In order to become president, Barack Obama had to publicly disavow those aspects of his non-white identity that were most radical, threatening and different to the dominant white culture, which nonetheless praised itself for electing a black president.
Toward the end of his life, King clashed with black leaders like Stokely Carmichael, the head of the Student Nonviolent Coordinating Committee, who was not so willing to play by the rules that liberalism had created and who was even challenging its legitimacy with concepts like Black Power.
Black Power advocated for black economic and political self-determination and equality not by appealing to the conscience of whites in the self-effacing language of non-violent civil disobedience and not by asking the nation to live up to its founding creed, but by making demands in the aggressive language of class struggle and self-defense.
King feared that Carmichael and other young radicals like him were running headlong into a trap they would not be able to escape. They were flirting with Hobbes’ state of nature, where the struggle is largely waged not in the courts and at the polls, but in the un-redemptive, nihilistic fog of race war.
But later in his life King himself grew exhausted with the limits of liberalism, criticizing black leaders who “suffer from an aloofness and absence of faith in their people” (leaders who might, in Wolin’s words, suffer from Hobbesian individualism).
The “white establishment,” he wrote, “is skilled in flattering and cultivating emerging leaders. It presses its own image on them and finally, from imitation of manners, dress and style of living, a deeper strain of corruption develops. This kind of Negro leader acquires the white man’s contempt for the ordinary Negro.”
There is a way of out this apparent double-bind scenario — this choice of accommodation or annihilation, but you would have to imagine a rich past of black protest and emancipatory politics that society would rather we forget amid our remembrance of the aspects of King’s life and legacy that don’t threaten the established order.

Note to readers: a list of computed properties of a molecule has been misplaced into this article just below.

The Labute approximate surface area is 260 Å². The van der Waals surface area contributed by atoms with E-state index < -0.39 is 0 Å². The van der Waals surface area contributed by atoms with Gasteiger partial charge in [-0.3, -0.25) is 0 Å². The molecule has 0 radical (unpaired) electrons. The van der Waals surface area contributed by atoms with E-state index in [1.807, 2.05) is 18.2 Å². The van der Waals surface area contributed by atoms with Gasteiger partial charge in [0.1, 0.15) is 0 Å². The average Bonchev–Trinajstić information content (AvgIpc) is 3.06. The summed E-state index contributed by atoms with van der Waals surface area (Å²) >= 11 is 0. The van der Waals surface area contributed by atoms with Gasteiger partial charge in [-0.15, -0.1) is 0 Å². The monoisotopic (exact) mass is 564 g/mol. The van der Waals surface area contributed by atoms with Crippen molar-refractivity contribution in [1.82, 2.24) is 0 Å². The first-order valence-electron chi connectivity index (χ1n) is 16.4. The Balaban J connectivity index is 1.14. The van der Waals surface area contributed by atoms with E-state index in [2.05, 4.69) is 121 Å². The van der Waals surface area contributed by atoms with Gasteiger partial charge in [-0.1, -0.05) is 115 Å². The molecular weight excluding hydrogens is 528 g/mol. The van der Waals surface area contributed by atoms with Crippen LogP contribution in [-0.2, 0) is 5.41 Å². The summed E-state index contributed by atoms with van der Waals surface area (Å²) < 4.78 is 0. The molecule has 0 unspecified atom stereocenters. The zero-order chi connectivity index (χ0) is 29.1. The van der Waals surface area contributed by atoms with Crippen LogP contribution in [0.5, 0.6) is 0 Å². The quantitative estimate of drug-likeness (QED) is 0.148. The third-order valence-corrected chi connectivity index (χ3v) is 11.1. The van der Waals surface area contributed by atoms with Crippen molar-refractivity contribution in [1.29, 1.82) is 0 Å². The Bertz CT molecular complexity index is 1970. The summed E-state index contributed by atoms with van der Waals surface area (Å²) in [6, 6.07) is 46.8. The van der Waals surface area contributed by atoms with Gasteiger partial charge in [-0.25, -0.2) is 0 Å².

As the scholar Gary Dorrien reminds us, King is part of a rich protest tradition called “the black social gospel” that dates back to 1884. Rooted in historical realities, the black social gospel includes Christian and socialist strains of thought that go beyond the abstractions of white enlightened philosophers who lived two and three centuries ago.
“The black social gospel arose during the trauma and abandonment of Reconstruction, resuming the struggle for black freedom in America,” Dorrien writes.
“Like the white social gospel and Progressive movements, it espoused principles of social justice, conceived the federal government as an indispensable guarantor of constitutional rights, struggled with industrialization and economic injustice, and grappled with the Great Migration. … The black social gospel affirmed the dignity, sacred personhood, creativity and moral agency of African Americans and responded to racial oppression.”
Unfortunately, you may never read about this gospel in any history textbook. But just because we’re not supposed to remember it, doesn’t mean it doesn’t exist.